The richest ten percent of the population in Brazil controls fifty percent of the produced riches. This is what creates the inequality. If we were able to divide this income and create equal access to the goods of production, we would end hunger, without a doubt.
"In Brazil, two babies die from starvation every three minutes."
In Brazil, two babies die from starvation every three minutes. Sixty-one percent of infant mortality is the result of malnutrition, whether it is pneumonia, diarrhea, or other sicknesses connected or related to malnutrition.
In 1993 at the health center in Belo Horizonte, we had a child malnutrition rate of eighteen percent. The number was actually much higher. Instead of registering these kids as suffering from malnutrition, they were registered for sicknesses related to malnutrition.
Today it has changed. Now, all children who arrive at the health center, who are underweight are considered a victim of malnutrition, even if they came to the health center for another reason, such as diarrhea, which is caused by hunger. So, these kids now are registered and treated for malnutrition.
In Brazil, the theorists, academics and politicians say: 'Let's solve the hunger problem by increasing production.' We who work with these issues see this is not true. It is correct that stimulating the production of food is valid, it's correct that the small producer needs stimulus and incentives to guarantee food security in the country. But today we are able to produce-if you look at per capita in Brazil-we produce 3,200 calories per day.
"Then why don't we end hunger?"
The FAO recommends 2,200 calories per day per capita. There is sufficient production in Brazil to end hunger. Then why don't we end hunger? Poverty and unemployment are what limit access to the food produced.
Geographically this food production is very unequal. We have sixty-percent of the starving people living in the Northeast of Brazil. On the other hand ninety percent of our food is produced in the South or Southeast. In other words, the places where people are starving the most are the places that produce the least food in Brazil. We need to produce more food closer to the regions where people are starving.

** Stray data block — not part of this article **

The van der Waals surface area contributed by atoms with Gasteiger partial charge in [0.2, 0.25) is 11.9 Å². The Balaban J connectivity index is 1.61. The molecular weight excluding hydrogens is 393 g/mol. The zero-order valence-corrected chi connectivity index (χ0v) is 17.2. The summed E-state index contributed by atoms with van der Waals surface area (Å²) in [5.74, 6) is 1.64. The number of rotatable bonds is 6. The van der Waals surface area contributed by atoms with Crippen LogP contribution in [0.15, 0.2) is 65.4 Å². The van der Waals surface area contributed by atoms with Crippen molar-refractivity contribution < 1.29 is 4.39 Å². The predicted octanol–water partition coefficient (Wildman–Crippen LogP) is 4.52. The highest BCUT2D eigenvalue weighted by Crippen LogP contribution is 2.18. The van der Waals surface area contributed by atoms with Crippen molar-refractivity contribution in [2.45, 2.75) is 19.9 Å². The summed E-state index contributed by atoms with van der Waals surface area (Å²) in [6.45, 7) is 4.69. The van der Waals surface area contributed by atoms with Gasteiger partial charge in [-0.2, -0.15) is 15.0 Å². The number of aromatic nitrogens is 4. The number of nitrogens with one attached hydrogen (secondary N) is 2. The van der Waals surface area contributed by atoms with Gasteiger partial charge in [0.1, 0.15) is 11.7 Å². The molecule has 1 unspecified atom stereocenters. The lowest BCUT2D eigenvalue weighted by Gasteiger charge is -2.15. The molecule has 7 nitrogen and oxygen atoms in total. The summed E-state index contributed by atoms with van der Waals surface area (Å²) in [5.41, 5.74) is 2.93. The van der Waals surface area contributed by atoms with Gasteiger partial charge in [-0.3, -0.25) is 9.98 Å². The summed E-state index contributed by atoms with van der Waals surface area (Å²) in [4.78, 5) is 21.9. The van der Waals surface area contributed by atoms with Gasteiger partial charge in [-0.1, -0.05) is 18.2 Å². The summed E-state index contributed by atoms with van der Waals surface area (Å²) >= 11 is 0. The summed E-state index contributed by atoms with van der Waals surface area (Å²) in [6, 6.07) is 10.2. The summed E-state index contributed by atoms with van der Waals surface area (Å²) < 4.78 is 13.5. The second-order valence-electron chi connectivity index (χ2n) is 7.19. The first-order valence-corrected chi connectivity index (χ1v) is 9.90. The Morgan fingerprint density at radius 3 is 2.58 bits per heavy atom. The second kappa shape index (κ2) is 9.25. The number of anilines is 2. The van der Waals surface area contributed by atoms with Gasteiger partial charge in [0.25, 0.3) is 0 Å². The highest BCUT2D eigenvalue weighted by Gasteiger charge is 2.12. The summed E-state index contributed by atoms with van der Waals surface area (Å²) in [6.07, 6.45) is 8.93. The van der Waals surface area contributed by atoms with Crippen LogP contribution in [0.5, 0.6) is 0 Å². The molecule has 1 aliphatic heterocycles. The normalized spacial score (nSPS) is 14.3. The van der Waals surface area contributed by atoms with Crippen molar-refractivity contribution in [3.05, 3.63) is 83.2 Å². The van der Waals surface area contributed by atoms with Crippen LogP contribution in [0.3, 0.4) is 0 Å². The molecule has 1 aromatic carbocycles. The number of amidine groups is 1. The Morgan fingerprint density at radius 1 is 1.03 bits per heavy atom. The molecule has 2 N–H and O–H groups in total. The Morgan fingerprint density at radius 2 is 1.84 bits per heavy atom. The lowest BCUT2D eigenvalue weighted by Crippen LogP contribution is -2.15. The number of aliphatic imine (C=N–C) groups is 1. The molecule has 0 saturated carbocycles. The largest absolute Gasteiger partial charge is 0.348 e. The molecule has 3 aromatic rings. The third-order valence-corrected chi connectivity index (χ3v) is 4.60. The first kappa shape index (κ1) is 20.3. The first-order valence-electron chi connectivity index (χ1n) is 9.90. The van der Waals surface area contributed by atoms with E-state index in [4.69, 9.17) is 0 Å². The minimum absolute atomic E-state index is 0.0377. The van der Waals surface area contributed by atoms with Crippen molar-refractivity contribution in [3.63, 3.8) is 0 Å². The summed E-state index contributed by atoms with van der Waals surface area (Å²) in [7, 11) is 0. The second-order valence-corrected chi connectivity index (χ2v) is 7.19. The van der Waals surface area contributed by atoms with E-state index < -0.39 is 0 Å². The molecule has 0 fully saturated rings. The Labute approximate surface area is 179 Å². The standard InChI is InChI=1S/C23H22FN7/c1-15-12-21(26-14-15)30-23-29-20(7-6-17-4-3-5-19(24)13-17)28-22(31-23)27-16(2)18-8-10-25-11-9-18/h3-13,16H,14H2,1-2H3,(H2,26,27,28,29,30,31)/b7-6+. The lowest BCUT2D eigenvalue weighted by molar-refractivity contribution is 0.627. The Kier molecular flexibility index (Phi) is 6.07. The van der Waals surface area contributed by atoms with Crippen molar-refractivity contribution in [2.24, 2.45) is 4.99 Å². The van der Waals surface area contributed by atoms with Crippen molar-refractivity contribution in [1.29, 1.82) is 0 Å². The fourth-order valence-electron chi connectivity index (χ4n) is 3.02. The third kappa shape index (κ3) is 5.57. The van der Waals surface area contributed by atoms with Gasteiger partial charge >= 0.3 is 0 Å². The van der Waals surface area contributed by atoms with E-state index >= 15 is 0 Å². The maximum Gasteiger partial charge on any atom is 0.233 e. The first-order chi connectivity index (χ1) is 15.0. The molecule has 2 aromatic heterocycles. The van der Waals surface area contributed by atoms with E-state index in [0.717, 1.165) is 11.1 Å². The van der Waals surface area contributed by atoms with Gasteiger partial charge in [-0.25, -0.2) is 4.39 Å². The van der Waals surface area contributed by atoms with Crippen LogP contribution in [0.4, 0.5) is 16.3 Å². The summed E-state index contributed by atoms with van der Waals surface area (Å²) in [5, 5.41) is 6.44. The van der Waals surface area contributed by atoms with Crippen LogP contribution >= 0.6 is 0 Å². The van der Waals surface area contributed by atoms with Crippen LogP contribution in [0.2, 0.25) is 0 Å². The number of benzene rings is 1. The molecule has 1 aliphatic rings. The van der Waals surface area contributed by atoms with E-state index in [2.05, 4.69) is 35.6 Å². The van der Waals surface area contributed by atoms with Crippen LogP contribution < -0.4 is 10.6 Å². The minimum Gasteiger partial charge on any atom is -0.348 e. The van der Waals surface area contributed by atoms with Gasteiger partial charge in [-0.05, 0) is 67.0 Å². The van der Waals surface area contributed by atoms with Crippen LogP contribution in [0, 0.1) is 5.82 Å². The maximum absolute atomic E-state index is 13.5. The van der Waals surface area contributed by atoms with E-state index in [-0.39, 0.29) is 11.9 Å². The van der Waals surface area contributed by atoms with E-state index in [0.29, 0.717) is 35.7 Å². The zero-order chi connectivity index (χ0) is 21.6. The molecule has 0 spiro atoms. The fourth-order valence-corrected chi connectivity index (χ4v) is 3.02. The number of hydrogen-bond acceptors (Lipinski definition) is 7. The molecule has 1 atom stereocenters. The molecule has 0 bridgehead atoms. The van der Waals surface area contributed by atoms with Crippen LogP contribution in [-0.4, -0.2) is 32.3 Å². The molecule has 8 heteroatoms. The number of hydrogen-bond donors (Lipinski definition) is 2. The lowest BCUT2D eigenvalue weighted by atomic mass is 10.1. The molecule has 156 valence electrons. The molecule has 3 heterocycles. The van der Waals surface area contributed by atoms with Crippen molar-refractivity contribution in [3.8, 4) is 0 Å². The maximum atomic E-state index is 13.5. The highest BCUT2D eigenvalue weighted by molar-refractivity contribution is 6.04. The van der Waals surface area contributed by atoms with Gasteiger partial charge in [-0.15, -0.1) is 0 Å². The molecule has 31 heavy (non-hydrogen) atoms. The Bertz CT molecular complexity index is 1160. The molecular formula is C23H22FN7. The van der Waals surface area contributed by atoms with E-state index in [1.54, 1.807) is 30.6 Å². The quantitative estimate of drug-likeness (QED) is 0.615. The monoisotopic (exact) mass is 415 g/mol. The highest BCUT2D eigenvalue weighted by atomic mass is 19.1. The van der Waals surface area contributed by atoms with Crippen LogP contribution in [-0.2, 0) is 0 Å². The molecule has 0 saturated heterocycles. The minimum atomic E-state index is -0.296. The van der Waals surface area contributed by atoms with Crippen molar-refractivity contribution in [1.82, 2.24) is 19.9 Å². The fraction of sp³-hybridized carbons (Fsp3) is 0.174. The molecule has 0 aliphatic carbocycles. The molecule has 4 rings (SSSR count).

"We could end hunger."
I have since invested ten years in this issue. I first worked in a small municipality in Minas Gerais, trying to fund programs to bring products and food to benefit the people. Later, my experiences here in Belo Horizonte proved to me that if all of us who were indignant about this situation worked together, we could end the hunger situation.
To do that, we have instituted a program where we regulate prices in the market. I believe this kind of private initiative can make a good partnership with the state-there is common interest.
Experience shows that a serious, responsible private initiative, that has a social responsibility, has the capacity to make a profit and, at the same time, generate, what we can call, "social profit". We have a partnership with state government and with federal government.
In the governmental spheres we have a partnership with an institution that works with the producers in their own cities (because Belo Horizonte does not produce food). We search out in the state this partnership where they can, together with other city halls, make a partnership where they stimulate the producer there and we stimulate a market for these products here. We have partnerships with entrepreneurs who want to make donations of food.
"Food cannot have just any price."
Also of concern is the issue of price regulation. Food cannot have just any price. It has to have a fair price, a market price where the middleman can see a profit, but not an exorbitant one. There has to be a just control, at least for the staples. If this was implemented, the government would not have to subsidize these staples, such as rice, beans, some meats, basic vegetables, sugar, milk. There has to be just price controls for the public to have access to these foods.
"It does no good if people are producing food in a way that compromises future generations."
The subject of food security is broad. I believe there is a responsibility that has to be divided-the market has responsibility; the state has responsibility; society has responsibility. It reaches from production to consumption, encompasses issues of sustainability and the environment. It does no good if people are producing food in a way that compromises future generations.
The concept of food security in Brazil solidified in the 80's when the Workers Party's parallel government created a national food security plan.
Healthy food has to be nutritious, supplied sanitarily, not contaminated, and it has to guarantee people's survival--in all phases of their lives--and has to be produced in a sustainable manner; we can't be polluting the environment.
In my opinion, the state is still not doing enough in relation to the issue of food security, from issues of food stocks to stimulus for family farms programs.
In Brazil, family farms produce most of the products consumed, yet the small producer lacks access to stimulus such as financial credit from banks. The interest rates are high. Only the large concerns are able to get decent financing. So the small producer, the one who produces most of the food we eat, is denied credit.
"Agrarian reform is a taboo issue."